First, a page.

Please let me know if you manage to produce the non-redundant file through the filter tool and if it reduces your data set to a workable size because this kind of information is very valuable to the development of the software and working alone means I am always very dependant on (and grateful for) user feedback!

            Thanks,
            Matt

          • Gennady

            Hi Matt,

            Here is what I did to use miRProf (java workbench GUI). As I described previously, I gave it redundant fasta files and I’ve seen the pipeline produce non-redundant files in a temporary directory. But then it was going out of memory for 10% and full fasta files (after patman finished running). So I thought I have to (or can) provide a redundant fasta to miRProf. You are saying in your first response that input to miRProf should be non-redundant, and tell me to do a non-redundant file with the filter tool. I just did it — the filtering works fine, and I get a 41M non-redundant fasta file. But when I provide this small (41M), non-redundant fasta as an input for miRProf I get out of memory (after some time) just as I was getting out of memory before with redundant fastas. So it seems to me the problem is not in providing redundant or non-redundant files, but somehow maybe if the read counts are big it causes a problem.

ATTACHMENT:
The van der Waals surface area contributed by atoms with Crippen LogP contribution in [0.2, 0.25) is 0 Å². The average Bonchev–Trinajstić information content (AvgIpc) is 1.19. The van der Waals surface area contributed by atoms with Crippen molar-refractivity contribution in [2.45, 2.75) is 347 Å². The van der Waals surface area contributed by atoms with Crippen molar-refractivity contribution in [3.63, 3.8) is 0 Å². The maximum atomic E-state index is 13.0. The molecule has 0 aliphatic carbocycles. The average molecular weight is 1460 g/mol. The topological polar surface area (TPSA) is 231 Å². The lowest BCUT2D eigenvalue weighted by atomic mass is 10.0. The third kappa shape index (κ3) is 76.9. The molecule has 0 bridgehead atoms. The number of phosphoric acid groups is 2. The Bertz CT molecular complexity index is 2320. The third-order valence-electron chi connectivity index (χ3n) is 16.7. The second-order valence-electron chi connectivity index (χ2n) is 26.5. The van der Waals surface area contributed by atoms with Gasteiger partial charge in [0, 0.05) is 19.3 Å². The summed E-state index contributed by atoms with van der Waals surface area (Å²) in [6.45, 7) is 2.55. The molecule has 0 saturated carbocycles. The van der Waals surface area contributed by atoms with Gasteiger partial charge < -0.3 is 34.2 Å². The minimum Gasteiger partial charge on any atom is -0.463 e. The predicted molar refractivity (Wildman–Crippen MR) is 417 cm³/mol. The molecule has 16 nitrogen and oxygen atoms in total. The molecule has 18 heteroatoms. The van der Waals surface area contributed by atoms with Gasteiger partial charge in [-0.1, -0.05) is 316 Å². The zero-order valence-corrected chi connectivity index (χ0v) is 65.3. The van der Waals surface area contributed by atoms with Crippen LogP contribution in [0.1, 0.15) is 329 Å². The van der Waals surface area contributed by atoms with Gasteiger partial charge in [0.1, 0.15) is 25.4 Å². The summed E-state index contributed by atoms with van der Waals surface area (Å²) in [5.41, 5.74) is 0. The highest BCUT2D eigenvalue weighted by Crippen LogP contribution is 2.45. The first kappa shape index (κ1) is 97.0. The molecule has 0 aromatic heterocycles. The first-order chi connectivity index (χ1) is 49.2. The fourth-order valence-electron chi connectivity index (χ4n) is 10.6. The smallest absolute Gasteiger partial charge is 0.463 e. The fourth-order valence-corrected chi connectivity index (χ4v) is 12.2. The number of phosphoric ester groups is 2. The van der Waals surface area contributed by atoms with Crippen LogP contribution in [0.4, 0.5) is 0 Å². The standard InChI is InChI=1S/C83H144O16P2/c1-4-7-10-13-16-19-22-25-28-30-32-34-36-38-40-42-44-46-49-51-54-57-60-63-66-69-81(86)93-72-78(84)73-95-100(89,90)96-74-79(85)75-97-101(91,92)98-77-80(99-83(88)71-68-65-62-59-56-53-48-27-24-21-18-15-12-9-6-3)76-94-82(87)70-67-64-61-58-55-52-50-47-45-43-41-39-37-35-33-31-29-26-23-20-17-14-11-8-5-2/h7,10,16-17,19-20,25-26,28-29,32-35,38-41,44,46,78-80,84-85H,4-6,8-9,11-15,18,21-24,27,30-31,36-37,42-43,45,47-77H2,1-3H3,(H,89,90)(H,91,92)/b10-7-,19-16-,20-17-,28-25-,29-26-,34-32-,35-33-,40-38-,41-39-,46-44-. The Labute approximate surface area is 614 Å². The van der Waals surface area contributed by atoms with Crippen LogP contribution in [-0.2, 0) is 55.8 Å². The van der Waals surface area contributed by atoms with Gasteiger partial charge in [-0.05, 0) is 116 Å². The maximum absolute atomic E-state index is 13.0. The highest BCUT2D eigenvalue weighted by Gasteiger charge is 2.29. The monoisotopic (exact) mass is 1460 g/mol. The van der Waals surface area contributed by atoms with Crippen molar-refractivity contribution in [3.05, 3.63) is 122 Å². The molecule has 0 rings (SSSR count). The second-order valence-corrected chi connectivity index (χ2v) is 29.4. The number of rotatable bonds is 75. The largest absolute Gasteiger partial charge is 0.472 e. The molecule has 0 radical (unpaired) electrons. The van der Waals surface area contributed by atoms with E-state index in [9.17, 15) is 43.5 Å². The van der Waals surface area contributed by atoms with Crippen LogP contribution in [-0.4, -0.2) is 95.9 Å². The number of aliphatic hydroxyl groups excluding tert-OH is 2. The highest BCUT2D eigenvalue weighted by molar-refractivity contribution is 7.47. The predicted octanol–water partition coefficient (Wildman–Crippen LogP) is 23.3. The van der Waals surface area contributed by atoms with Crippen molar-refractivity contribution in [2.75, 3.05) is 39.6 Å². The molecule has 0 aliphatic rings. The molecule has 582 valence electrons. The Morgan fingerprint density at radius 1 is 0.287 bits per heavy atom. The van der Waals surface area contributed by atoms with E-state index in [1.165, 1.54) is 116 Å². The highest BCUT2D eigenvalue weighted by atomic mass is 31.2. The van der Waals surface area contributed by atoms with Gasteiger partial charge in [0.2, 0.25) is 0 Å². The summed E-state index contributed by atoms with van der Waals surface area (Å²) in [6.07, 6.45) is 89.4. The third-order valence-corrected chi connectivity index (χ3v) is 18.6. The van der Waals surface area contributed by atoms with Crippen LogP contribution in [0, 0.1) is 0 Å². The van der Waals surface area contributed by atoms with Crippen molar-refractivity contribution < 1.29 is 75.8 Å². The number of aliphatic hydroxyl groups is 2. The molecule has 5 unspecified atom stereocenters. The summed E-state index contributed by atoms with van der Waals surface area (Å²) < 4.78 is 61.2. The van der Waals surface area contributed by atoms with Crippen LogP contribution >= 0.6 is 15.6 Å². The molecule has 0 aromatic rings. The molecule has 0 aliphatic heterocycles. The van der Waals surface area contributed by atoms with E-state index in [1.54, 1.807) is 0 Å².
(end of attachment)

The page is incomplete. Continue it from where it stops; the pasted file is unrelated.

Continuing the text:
Meanwhile, the perl version of miRProf worked on the whole (5.6G) redundant fasta file. One issue with it, though, is that the weighted count is identical to raw count for all the miRNAs (while in the java version run with 1% as descibed in my previous post this is not the case, for the same miRNAs).

            Thank you,
            -Gennady

            THERE IS NO “REPLY” BUTTON UNDER YOUR LAST RESPONSE

          • Hi Gennady,

            Well that is very odd, Again I have definitely used far larger non-redundant files through miRProf on the java version and had no trouble even with small amounts of RAM. I will take my largest non-redundant file now and see if I can re-create the problem. Are your small RNA files private data? Or can they be provided to me for testing? Which organism is it?

            One question, did you supply a genome file to the Perl version? One advantage our original scripts have over the java code is that they can run miRProf without a genome (I will add this to the java miRProf asap). But this means that it cannot calculate genome normalised values.

            EDIT: Just ran some large (ish) non-redundant files through miRProf on my laptop using just 10GB of RAM (300M+) and it seemed to work ok, so as you say, it must be something with that particular dataset that is causing an issue… Very hard for me to diagnose or propose a solution I am afraid, is there anyway I can get a look at this data or something similar so I can see if we have a bug or need to prepare something for this?

            Thanks,
            Matt

          • Gennady

            Hi Matt,

            Presently I cannot send the data to you – my lab chief is abroad.

            Regarding the perl version – yes, I did use genome, and the progress report seems to reflect that – “matching to genome” is in the list: